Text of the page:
Light beers dominate as Budweiser slips to fourth place
Light beer, long the brunt of jokes, has taken over. It seems that the trend toward healthier eating and drinking has extended to the beverages Americans consume at happy hour and while watching the big game. And while demand for better-for-you food and beverage options may explain why light beers are having a moment, there may be a bigger story at play. The new rankings of Coors Lite and Miller Lite come as both light and regular beer sales have seen steady declines in popularity.
Light beers have become the most popular lagers despite the fact that the premium light business slipped in the U.S. by about 10 million barrels of beer during the past five years. Bud Light sales fell by 5.7% over the first nine months of 2017. Coors Light and Miller Lite also declined.
Budweiser slipping out of its third place positioning shouldn’t have come as a surprise. Sales of the “great American lager” have been falling for several years as consumers try less expensive brands. Overall, beer sales have declined as consumers experiment with craft beers, where sales continue to grow.
When buying drinks, consumers may be concerned about getting as many bottles or cans for their money, but some social settings may encourage purchasing decisions that aren’t based on price. According to Anheuser-Busch’s own research, about a quarter of beer drinkers like to experiment with the different tastes of regional, international and craft beers.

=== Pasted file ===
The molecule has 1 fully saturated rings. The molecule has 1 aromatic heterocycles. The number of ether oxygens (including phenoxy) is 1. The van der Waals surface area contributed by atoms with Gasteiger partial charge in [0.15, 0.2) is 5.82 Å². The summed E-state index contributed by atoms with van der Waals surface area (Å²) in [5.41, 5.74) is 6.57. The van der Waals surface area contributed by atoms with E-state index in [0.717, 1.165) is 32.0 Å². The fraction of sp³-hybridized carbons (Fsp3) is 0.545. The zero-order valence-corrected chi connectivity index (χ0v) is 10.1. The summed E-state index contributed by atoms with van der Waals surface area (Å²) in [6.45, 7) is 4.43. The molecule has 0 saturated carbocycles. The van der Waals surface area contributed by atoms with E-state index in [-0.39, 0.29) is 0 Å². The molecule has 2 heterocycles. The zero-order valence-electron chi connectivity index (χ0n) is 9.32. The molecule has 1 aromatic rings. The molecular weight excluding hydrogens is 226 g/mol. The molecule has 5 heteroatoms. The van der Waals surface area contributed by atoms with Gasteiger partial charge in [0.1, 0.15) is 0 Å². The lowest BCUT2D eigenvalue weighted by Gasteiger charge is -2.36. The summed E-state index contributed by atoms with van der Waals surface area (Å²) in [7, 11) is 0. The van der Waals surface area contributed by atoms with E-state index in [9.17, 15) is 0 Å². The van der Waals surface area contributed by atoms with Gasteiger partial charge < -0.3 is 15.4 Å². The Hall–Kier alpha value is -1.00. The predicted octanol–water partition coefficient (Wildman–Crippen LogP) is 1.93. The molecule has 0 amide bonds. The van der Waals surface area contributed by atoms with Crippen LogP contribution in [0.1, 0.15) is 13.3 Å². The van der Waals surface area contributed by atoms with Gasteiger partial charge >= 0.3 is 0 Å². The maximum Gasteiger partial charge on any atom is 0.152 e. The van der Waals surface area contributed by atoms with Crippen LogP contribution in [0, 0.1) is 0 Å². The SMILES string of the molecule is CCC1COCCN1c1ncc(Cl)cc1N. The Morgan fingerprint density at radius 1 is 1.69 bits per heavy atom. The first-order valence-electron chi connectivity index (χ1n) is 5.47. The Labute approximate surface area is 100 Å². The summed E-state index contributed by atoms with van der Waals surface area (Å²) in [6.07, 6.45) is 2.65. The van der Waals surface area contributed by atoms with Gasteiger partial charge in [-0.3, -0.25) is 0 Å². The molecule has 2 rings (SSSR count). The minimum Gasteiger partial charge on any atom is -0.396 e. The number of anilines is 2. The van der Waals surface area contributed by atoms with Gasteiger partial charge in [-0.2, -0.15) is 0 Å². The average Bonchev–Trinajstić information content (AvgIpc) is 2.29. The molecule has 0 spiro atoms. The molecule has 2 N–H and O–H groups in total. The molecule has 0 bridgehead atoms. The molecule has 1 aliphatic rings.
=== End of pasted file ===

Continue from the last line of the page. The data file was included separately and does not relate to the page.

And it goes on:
Even as MillerCoors chief executive Gavin Hattersley talked about Miller Lite’s new position in a Milwaukee Business Journal story, he knew the position was tenuous. The spot for the top three beers is no longer a battle among the beer titans. Consumers want more options. Legacy beer makers have been making rounds at craft breweries in search of beers that will help them hedge losses from their signature brands. AB InBev’s U.S. subsidiary Anheuser-Busch, Constellation Brands and Molson Coors have all acquired craft brewers during the last few years.